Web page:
Soil Health, Sustainable Land Management and Land Degradation in Africa: Legal Options on the Need for a Specific African Soil Convention or Protocol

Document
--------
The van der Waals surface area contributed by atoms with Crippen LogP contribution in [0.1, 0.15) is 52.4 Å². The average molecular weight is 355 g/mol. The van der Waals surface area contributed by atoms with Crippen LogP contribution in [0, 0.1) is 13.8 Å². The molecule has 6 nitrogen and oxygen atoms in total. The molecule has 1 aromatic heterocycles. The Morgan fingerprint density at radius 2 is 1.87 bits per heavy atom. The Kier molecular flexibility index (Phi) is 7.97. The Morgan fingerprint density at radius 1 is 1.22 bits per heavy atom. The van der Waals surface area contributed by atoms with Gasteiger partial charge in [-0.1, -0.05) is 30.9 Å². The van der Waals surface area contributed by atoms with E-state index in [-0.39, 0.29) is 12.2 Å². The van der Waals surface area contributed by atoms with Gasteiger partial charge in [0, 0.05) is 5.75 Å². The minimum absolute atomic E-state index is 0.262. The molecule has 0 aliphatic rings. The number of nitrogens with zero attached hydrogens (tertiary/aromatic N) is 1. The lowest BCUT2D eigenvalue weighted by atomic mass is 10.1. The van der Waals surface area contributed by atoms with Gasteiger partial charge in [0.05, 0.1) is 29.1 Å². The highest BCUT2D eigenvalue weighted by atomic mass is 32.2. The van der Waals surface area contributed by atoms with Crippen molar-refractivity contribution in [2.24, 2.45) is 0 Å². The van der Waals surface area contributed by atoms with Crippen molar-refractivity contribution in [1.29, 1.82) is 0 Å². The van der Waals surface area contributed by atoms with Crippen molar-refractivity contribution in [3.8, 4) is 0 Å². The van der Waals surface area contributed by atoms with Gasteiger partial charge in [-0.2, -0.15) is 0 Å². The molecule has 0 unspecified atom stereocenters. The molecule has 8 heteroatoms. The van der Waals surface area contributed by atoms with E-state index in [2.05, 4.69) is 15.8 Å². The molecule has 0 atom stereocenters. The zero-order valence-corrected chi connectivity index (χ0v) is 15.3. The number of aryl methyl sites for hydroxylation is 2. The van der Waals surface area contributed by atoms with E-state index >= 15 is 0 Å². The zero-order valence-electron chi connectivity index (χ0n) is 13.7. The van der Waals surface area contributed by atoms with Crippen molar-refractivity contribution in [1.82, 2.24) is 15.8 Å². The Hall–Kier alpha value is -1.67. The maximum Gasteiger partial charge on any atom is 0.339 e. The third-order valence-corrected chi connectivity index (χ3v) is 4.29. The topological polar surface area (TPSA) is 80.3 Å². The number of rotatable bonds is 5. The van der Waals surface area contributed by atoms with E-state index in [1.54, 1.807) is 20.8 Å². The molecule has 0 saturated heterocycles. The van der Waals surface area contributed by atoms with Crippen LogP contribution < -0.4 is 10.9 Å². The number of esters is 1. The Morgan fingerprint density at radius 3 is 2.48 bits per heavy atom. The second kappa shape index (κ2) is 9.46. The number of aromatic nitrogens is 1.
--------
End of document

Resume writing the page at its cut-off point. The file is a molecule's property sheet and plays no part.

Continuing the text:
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This chapter explores the situation on soil health management, and the responses to land degradation in Africa, and examines whether the current multiplicity of international law instruments is sufficient or whether an Africa-specific legal instrument is required to address soil health in the context of sustainable land management and in response to land degradation. The chapter has drawn its inspiration from the first volume of the International Yearbook of Soil Law and Policy (2016), in which the welcome note from Africa written by Mr. Shem Shikongo from Namibia focused on the continuing prevalence of land degradation across Africa, despite multiple international legal options and in spite of the opportunity for Africa to frame a bespoke legal and policy approach to address land degradation, food security, and related challenges, such as climate change. According to the FAO, in a 2015 report, although Africa has a diverse range of soils and land-use systems, very large areas, particularly in West Africa, experience unsustainable systems of land use and erosion, together with widespread low fertility. Climate change represents a major global challenge to sustainable development and poses a specific obstacle to Africa due to the vulnerability of production systems, including land. Despite participating in various international legal instruments, Africa still faces hurdles in cooperatively addressing land degradation. The emergence of Sustainable Development Goals (SDGs) and the concept of Land Degradation Neutrality (LDN) present an opportunity for an endogenous African approach to internalize options and mechanism that are unique and responsive to African needs.
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